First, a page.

Choosing insurance coverage for Single Family Houses

10 Replies

Insurance Choices

What things are important to you when choosing between two policies. Which of these policies would you choose and why?

The property:

Single family, two-story home with partially finished basement.

3 Bed/2 bath 1400 sq ft. finished.

Built in 1920; stone foundation, aluminum siding.

Central air/forced air heating.

Updated kitchen, plumbing, electrical.

Additional building: barn can be used for storage with possible upgrade at a later date.

Purchase price: $94,000.

Commercial loan for 80% of value.

Rent $1050/month

The policy choices:

Cost Policy A $726 annually Policy B $1,008 annually
Coverage: dwelling $113,296 $352,300
Other Structures $2,000 $35,230
Personal Property $1,500 $3,000
Loss of Rents $22,659 $35,230
Landlord Liability $100,000 $500,000
Medical Payments $500 $5,000
Deductible $500 $1,000

From an Insurance Agent's perspective, everything there is important.  Everything there is also customizable.  I would choose Policy B based on the liability and med pay limits, but I would ask your agent why the two have such different dwelling coverage amounts.  That number should be based on the cost to rebuild from the ground up in case of a total loss (do not include the value of the land and do not base the cost on the resale value of the property).  Where I am we use a rule of thumb of $125/sqft to rebuild, but yours may be higher.  Make sure you have a trustworthy agent with good referrals, not just an insurance "salesman".

Thanks, Dan!  How "old" of a home would you consider this essential for?  Have you ever needed to make a claim of this type?  What types of things would this cover?  How much would this type of addition cost in your area?  

I live in Alaska, but our family investments are in Michigan.  There are not many "older" homes in Anchorage - most have been built since the pipeline era of the 1970's.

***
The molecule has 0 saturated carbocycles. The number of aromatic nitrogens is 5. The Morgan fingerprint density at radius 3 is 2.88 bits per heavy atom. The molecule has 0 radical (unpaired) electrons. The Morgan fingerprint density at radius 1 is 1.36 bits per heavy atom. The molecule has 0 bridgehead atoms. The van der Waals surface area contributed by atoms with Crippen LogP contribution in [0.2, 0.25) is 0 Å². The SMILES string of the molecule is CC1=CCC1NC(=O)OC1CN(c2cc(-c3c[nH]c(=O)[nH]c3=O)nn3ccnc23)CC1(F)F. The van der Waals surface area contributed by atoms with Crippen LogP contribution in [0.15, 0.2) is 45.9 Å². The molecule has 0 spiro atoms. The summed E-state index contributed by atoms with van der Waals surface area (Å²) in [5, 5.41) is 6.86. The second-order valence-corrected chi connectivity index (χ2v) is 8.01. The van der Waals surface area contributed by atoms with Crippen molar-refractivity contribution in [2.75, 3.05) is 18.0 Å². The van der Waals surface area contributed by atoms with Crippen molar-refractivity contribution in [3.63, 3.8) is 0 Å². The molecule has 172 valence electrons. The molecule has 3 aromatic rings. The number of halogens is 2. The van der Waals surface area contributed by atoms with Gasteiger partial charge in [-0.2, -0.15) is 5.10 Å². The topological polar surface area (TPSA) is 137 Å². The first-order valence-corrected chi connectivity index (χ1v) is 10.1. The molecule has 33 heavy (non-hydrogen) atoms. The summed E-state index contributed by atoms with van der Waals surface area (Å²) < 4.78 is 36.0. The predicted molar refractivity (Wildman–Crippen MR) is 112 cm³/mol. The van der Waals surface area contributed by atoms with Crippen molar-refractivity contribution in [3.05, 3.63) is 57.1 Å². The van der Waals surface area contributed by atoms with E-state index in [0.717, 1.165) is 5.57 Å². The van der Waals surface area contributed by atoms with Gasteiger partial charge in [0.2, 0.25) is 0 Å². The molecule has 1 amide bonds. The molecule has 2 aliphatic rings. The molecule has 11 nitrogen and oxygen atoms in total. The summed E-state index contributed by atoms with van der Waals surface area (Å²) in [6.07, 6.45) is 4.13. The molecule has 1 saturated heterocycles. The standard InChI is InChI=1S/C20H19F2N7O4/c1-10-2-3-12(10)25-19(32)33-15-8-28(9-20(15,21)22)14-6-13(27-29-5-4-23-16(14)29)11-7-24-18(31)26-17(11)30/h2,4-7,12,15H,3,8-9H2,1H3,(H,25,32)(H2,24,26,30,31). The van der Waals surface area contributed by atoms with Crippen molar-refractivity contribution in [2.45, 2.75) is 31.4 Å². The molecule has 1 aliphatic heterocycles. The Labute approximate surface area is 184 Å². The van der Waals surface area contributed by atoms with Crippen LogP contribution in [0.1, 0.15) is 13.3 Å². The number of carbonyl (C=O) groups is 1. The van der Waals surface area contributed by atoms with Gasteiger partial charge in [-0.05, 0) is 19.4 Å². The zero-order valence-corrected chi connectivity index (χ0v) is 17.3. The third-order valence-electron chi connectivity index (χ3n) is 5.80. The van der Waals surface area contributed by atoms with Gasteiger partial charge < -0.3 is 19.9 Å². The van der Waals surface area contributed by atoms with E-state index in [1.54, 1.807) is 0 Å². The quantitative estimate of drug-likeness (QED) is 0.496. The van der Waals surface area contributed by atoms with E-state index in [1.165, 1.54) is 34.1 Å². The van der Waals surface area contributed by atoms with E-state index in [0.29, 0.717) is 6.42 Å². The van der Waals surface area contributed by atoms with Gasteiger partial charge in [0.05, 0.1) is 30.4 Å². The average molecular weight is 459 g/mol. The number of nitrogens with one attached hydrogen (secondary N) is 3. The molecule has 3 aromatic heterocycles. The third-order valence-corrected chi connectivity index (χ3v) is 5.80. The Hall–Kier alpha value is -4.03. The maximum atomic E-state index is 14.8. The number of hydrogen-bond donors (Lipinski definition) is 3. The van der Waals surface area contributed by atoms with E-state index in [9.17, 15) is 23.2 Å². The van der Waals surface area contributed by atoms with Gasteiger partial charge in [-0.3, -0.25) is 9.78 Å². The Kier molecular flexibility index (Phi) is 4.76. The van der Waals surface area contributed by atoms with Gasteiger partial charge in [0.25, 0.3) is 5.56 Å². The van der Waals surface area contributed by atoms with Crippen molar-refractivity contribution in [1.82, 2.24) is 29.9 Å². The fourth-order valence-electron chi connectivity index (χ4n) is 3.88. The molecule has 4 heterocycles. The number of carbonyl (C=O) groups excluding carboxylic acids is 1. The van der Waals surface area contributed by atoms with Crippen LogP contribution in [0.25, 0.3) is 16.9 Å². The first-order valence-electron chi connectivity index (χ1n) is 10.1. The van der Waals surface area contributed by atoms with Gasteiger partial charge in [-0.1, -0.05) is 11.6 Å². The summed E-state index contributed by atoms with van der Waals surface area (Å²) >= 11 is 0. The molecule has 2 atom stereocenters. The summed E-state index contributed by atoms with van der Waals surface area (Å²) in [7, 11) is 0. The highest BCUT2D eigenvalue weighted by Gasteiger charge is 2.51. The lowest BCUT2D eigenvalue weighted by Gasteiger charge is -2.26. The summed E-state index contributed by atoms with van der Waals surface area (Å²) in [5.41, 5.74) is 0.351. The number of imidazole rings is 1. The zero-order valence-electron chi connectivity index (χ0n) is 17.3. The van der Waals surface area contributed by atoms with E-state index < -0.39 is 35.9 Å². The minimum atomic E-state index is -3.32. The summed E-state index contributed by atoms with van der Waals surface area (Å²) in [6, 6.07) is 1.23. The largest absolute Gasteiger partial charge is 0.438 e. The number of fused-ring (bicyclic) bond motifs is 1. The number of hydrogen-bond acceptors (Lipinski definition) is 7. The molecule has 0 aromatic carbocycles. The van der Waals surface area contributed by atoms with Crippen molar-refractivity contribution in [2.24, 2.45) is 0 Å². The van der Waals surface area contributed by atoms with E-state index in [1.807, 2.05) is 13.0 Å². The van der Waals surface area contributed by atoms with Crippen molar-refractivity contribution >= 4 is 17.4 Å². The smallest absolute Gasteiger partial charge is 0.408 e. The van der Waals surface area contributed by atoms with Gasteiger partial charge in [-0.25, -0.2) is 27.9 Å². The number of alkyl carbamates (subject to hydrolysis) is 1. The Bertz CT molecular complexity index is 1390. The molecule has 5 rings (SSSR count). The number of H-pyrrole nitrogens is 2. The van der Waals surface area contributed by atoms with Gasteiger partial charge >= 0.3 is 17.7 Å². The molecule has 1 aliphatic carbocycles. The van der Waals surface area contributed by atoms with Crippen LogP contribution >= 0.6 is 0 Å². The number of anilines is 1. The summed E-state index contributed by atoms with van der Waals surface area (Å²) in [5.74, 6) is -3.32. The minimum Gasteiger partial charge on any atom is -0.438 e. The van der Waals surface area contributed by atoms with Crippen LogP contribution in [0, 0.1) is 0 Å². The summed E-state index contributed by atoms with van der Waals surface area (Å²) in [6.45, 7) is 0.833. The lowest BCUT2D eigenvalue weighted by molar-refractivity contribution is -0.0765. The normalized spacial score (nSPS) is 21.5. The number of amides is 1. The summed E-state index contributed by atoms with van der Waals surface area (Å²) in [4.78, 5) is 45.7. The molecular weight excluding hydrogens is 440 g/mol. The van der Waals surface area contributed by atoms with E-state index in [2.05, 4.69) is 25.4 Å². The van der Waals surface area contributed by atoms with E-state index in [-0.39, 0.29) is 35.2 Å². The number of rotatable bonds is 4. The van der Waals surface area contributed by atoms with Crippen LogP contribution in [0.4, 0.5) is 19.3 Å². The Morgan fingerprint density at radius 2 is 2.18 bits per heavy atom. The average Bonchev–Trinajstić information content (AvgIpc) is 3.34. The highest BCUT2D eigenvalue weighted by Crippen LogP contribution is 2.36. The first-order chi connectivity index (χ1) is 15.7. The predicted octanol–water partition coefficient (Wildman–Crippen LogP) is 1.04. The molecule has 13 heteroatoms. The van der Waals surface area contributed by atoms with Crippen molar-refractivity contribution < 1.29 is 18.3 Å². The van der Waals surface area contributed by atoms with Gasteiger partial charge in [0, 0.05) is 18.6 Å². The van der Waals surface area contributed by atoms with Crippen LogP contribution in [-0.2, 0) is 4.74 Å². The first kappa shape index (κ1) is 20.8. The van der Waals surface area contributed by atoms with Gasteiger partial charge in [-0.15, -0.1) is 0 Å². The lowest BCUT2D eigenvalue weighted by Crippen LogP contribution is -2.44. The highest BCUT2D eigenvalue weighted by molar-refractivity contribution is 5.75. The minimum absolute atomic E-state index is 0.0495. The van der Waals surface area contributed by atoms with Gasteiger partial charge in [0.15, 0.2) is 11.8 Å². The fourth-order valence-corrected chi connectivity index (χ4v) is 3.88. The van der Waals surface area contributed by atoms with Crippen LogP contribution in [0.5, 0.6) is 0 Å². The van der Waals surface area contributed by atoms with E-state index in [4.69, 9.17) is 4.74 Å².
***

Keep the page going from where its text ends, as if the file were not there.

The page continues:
From another agents perspective, I am going to assume that policy A is an "actual cash value" (or ACV) policy, and policy B is a ''replacement cost'' policy.

On both ACV and replacement policies, when valuing a claim, the adjustor is going to determine the actual cash value of the property first. They will depreciate the property based on age, wear and tear, useful life left, etc. For example, a roof with a 20 year lifespan gets hit with hail when it is 10 years old. Very generally speaking for example, the adjuster will likely depreciate it by 50%. 

If it's a $10,000 roof and an ACV policy, you can expect a check for $5000 minus your deductible. That is all you will be paid, period, and you will be responsible to pay the other $5000 to replace the roof.

If it's a replacement policy, you'll get paid the $5000 minus the deductible up front, and when the roof is replaced the insurance company will pay the other $5000.

So replacement policies obviously cost more since the insurance company is willing to pay more. That's the 'safer' but more costly way to go.

Which you choose all depends on your risk tolerance and how well capitalized you are. You could go 20 or 30 years and never have a claim, in which case the ACV policy would have put several thousand into your pocket. On the other hand, if you have a considerable claim in the first couple of years, you might have to cough up a good amount of cash with ACV to repair the damage.